Once the root AGP is in standard mode, the root AGP can be deleted only by logging into the system through one of the ACRs in the root AGP that has been granted permission to delete the root AGP. In addition to the special initialization mode, this is another exception to the root AGP; that is, it contains an ACR that has delete permission for the AGP to which it belongs, as opposed to the next level AGP in the tree. It is preferable that only the AGP is possible.

  The third and final difference between the root ACR and the standard ACR is that the root ACR is the only ACR in the system that can have partition creation and deletion permissions.

<< SSA system ACR >>
System ACR can be used for the following two SSA operations:
1. Generation of ACR / AGP tree under protection of protection channel in malicious environment.
2. Identification and authentication of the device hosting the SSA system.

  There is preferably only one system ACR in the SSA, and once defined, it should preferably be unchangeable. System authentication is not required when generating a system ACR; only SSA commands are required. It is possible to invalidate the system ACR generation function (the same applies to the root AGP generation function). Since it is preferred that only one system ACR is allowed, the system ACR generation command has no effect after the system ACR is generated.

  The system ACR cannot be used in the generation process. When complete, a system ACR must be generated and a special command indicating that it is ready needs to be issued. It is preferred that the system ACR cannot be updated or replaced at a later time.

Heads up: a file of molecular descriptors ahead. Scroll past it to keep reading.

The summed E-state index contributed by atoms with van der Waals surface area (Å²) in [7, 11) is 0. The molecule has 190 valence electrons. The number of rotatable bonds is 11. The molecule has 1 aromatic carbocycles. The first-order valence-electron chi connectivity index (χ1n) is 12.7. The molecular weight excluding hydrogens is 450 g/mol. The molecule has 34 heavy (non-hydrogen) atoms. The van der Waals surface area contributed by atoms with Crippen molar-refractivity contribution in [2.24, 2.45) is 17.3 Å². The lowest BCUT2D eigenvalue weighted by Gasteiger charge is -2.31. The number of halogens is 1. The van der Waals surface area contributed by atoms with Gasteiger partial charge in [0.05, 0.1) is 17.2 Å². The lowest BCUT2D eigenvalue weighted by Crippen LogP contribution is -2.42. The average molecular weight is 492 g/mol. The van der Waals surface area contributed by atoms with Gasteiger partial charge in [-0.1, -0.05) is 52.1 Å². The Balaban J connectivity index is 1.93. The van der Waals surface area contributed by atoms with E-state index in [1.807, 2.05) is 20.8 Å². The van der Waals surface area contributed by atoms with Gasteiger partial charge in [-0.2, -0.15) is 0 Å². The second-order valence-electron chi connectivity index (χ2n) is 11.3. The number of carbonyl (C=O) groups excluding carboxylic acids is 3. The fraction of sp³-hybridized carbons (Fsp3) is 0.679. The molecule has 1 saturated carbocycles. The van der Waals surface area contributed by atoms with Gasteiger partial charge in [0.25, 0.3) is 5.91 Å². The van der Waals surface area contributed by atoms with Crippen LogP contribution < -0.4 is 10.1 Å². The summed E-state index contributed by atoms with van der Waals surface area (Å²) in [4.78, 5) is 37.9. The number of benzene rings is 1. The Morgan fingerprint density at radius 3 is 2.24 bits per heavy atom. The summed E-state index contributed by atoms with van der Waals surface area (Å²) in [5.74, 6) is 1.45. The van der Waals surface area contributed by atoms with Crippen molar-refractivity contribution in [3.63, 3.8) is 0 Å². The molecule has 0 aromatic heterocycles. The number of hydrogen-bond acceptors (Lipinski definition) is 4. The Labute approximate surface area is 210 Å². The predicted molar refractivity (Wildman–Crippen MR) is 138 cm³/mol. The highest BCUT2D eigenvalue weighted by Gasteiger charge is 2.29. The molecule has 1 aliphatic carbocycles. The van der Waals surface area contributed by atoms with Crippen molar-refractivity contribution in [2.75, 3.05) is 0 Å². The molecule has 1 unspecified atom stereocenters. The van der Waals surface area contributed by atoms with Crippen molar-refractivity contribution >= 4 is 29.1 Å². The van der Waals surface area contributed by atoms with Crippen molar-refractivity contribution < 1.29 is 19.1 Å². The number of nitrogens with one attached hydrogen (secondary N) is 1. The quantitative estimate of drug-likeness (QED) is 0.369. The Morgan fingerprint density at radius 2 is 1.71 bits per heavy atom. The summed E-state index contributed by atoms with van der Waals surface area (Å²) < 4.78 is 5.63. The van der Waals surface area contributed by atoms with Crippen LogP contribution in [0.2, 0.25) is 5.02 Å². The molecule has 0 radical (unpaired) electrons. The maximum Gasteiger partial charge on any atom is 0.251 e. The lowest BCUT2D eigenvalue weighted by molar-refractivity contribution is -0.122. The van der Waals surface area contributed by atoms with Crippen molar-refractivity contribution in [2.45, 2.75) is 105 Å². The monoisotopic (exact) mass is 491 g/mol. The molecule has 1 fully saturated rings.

The system ACR generates a root ACR / AGP in SSA. The system ACR has permission to add / change the root level until the host is satisfied with it and blocks. Blocking the root AGP is essentially blocking the connection with the system ACR and putting it in a tamper-proof state. At this point, there is nothing that can change / edit the root AGP and the ACRs therein. This is done through an SSA command. Disabling the generation of root AGP has a permanent effect and cannot be reversed. The above functions including the system ACR are illustrated in FIG. The system ACR is used to generate three different root AGPs. In order to block the root AGP from the system ACR at a certain time after they are generated, an SSA command is sent from the host, as shown by the dashed line connecting the system ACR to the root AGP in FIG. In addition, the root AGP generation function is disabled. As a result, the three root AGPs are in a tamper-proof state. The three root AGPs can be used to create child AGPs that form three separate trees, either before or after the root AGP is blocked.